Thanksgiving's biggest bottleneck
What do Thanksgiving travelers fear the most: An airport pat-down, or Delaware?
If we did a poll, I think Delaware would win in a landslide. The pat-down is over faster. Driving through the I-95 toll plaza in Delaware this week could take hours. We've talked a lot about the impending congestion and avoidance techniques. Here's a summary of what we know now, but we'll post any developments as the big travel week continues.
What's wrong with Delaware?
The Delaware toll plaza was born bad, but this week may be the worst in its infamous history as a major East Coast bottleneck. It's in a good cause: The Delaware Department of Transportation is building highway-speed E-ZPass lanes in the middle of the Newark Toll Plaza, which should begin to ease traffic flow when they're done next summer.
For now, the construction is constricting traffic flow, as you can see in the photo above. All the lanes that can be open for the holidays will be open, but there will be fewer open booths at the toll plaza, and the regular E-ZPass lanes to the left on the northbound side will merge from three to one just after the toll plaza. (On the southbound side, the lane configuration is quite tight till it opens up somewhat just before drivers reach the tolls. Again, the dedicated E-ZPass lanes are on the left.)
The holiday congestion may never again be as bad when the project is done, but memories of this holiday season should last a long time.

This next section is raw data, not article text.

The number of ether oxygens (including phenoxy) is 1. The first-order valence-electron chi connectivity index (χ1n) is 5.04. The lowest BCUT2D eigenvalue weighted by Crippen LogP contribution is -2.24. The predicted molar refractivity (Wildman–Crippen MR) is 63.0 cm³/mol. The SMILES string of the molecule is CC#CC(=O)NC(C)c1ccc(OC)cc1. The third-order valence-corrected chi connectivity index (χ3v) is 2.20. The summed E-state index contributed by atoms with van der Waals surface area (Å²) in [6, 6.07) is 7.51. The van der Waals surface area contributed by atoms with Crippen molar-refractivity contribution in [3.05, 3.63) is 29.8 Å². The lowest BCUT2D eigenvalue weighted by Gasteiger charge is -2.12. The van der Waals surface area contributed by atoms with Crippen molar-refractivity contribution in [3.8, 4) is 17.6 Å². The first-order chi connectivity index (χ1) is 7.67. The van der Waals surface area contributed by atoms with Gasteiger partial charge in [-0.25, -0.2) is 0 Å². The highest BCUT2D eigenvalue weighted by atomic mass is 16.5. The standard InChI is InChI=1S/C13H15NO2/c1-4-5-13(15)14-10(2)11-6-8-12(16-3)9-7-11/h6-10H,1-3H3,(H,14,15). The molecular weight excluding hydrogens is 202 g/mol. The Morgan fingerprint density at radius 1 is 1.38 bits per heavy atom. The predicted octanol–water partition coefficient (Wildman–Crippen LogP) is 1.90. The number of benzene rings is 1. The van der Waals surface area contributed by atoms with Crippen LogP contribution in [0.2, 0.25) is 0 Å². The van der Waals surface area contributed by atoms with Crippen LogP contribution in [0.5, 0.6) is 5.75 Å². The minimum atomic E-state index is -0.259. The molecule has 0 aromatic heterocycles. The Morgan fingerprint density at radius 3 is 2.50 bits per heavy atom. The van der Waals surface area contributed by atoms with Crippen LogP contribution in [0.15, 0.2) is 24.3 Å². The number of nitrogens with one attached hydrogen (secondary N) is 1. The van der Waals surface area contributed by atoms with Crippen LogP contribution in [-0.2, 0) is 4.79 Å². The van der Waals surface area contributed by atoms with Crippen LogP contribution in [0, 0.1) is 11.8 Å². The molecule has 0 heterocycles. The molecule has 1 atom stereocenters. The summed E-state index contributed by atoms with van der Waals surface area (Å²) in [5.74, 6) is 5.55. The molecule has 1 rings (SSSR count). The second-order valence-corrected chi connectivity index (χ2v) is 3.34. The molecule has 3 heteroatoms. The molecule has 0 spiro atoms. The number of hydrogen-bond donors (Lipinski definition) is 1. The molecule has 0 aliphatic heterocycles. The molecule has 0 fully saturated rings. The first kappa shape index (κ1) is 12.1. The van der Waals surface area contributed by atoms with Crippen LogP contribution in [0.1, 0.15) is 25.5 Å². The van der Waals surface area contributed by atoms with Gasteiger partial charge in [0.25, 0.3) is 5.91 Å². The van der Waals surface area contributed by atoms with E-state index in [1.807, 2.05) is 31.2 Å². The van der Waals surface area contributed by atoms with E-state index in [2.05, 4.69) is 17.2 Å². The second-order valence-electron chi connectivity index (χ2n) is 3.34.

Advice for the plaza
This may be the most important thing in your planning: The toll plaza, charging $4 each way for cars, is a huge revenue source for Delaware, yet Delaware officials are warning drivers to avoid it during the peak periods of Thanksgiving week.
The Delaware Department of Transportation says the severe backups are likely to begin Tuesday morning and continue through next Monday evening. On Wednesday, the department predicts, the backups will be less before 9 a.m. and after 5 p.m. Even Thanksgiving Day is projected to have a period of heavy congestion, lasting from 8 a.m. to 3 p.m. northbound. Southbound on Friday, 11 a.m. to 6 p.m., could be especially troublesome. Southbound on Saturday, 9 a.m. to 9 p.m. looks bad. Sunday's worst southbound hours could be 8 a.m. to 9 p.m.
But with the heavy holiday volumes and the tight space, any hour could prove problematic.
Even if you have E-ZPass, you aren't going to gain too much advantage at the most congested times. You will be crawling along with everyone else for miles before you reach the point where the lanes open up for the toll plaza and you can reach the booths dedicated to E-ZPass users.
Avoiding the plaza
These routes have been recommended by travelers for those northbound drivers wishing to dodge the toll plaza:
-- I-95 to Route 279 toward Newark, then right onto Iron Hill Road, then left onto Chestnut Hill Road, then right onto Route 896 (South College Avenue), then back onto I-95. (Last time I posted this one, some travelers wrote in to say people shouldn't use it because it involves local streets. They preferred the next one.)